We are more inclined to believe and enjoy and be satisfied with God’s sovereignty when we are in favorable circumstances.

But what about when circumstances seem to be against us, when we are in difficulty, suffering, and even persecution?  What then?  What will we believe and cling to then?  What will be our joy then?

We will believe that God is working good (our transformation and sanctification) in those very difficulties.  And we will hold on to these realities (some of the following are adapted from Martyn Lloyd-Jones):

  • God is working good in all my circumstances, but His good is often different from my good.  Just because something does not meet my criteria of what is good does not mean that it is not ultimately good and beneficial.
  • God is interested in my Christlikeness, not my ease and simplicity of life.
  • If I trust God in my trouble, life may not become easier, but I will be more satisfied both with God and my life circumstances.
  • God is working all things together for my good and His glory.
  • God not only works trouble for good in my life, but He works trouble in my life for saving and sanctifying good in the lives of others.  The good of my trials is then multiplied and expanded!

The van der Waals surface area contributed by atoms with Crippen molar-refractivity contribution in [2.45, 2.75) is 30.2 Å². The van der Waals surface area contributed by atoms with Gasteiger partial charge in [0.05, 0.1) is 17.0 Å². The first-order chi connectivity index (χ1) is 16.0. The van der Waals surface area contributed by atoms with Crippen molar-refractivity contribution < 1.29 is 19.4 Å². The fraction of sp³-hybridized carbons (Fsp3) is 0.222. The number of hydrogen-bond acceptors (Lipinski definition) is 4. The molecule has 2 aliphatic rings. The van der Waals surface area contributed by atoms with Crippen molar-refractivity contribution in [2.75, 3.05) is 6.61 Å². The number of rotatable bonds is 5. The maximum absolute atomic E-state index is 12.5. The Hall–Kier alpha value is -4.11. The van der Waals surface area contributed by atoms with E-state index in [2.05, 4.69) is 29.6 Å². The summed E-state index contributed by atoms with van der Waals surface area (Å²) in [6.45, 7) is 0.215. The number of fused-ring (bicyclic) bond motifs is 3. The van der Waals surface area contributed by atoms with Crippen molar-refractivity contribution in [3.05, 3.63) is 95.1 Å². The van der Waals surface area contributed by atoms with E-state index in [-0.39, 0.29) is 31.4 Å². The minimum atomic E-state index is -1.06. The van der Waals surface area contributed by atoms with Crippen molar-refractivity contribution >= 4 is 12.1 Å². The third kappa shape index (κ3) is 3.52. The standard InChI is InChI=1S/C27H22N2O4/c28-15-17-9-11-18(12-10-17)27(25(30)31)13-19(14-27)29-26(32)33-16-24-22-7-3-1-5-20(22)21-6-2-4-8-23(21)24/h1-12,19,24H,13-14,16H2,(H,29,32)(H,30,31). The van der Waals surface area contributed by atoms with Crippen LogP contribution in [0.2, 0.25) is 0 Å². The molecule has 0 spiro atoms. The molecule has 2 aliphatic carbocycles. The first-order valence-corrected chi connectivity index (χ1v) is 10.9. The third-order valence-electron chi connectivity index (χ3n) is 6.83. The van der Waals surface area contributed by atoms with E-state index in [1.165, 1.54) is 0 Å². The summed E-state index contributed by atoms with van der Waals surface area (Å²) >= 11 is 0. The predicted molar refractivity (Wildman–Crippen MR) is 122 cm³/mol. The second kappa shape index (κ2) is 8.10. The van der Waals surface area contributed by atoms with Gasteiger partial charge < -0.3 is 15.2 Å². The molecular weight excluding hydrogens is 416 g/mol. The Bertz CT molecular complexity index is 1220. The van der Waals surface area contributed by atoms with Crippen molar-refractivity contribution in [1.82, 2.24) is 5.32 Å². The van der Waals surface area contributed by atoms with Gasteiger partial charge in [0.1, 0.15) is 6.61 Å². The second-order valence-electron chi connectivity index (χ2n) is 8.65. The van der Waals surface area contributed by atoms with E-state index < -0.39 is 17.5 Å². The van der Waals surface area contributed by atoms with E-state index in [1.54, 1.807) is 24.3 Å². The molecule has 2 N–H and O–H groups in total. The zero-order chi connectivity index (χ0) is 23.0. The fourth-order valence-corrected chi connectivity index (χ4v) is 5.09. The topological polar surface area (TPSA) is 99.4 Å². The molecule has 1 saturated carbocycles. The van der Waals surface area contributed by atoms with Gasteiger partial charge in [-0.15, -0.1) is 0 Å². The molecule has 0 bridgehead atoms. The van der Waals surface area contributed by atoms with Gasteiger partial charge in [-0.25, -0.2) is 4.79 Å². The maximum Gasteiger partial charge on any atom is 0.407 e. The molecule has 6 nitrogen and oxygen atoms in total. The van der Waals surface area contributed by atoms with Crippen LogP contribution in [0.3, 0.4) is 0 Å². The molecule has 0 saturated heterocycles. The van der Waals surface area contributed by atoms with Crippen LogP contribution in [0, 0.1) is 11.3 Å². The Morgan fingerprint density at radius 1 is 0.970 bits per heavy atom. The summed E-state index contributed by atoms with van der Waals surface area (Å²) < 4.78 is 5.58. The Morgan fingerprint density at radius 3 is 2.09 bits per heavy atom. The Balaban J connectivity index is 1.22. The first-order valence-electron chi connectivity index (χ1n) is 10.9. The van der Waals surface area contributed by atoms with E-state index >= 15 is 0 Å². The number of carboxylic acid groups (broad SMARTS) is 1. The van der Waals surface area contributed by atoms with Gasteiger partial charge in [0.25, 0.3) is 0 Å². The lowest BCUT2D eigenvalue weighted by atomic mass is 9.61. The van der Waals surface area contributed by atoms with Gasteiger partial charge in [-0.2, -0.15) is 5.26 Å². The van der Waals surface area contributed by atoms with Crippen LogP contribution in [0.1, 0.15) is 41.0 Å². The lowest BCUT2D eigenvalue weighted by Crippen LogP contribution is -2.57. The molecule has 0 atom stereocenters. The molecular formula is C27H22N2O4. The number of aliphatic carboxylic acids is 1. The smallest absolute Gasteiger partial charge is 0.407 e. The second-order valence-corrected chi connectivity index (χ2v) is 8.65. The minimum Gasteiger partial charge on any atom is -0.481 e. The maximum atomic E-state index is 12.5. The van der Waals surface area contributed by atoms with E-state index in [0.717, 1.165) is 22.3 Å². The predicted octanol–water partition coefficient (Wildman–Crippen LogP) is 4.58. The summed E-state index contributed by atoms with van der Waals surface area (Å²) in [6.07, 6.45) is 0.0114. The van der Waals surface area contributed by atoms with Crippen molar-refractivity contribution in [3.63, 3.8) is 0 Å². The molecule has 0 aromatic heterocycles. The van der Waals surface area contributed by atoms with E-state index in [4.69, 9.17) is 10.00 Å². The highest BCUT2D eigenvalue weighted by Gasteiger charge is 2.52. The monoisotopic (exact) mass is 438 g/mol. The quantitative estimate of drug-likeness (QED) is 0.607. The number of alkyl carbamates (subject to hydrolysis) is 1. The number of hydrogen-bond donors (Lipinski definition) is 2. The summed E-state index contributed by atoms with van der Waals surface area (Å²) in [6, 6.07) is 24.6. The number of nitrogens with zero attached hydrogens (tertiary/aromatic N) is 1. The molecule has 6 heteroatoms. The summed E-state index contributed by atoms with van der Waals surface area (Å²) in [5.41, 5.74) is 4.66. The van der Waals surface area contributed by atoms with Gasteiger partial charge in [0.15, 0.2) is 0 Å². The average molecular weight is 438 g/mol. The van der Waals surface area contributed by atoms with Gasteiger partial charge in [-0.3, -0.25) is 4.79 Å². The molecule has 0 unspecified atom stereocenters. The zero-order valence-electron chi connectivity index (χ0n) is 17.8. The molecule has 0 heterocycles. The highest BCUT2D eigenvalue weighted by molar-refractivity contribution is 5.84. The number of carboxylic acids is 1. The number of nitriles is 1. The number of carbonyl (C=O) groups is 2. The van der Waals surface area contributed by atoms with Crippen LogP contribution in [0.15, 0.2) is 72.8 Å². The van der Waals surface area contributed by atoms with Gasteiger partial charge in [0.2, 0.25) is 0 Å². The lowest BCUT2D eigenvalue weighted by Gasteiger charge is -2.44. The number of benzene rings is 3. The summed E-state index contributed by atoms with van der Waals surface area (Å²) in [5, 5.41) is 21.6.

• Trouble in my life will often be used by God to reveal my over-dependence on circumstances and people.
  • Trials, particularly ones related to health and life and death, remind me of the fleeting nature of life on earth.  They also make me to cling to the glories that are to come (2 Cor. 4:16-18).
  • Difficulties make me examine my motives — do I live to please the Lord in every circumstance, or am I more interested in pleasing myself (2 Cor. 5:9; Eph. 5:10).
  • The great crises of life demonstrate my weaknesses, helplessness, and lack of power — and the gracious sufficiency of God’s power (2 Cor. 12:9ff).
  • Hard times and failure make me wholly dependent on the Lord and remove conceptions of self-sufficiency in me.

As Martyn Lloyd-Jones summarized in a sermon series given to his church in London in preparation of the advance of the Nazi army in World War II:

…we can say that there is no school in which Christians have learned so much of the loving, tender care of God for His own, as the school of affliction.  While all is well with us, in our self-satisfaction and self-contentment, we shut God out of our lives; we do not allow Him to reveal to us His solicitude for us even in the details of our lives.

All things do indeed work for good in the life of the believer, because of the graciously sovereign hand of God.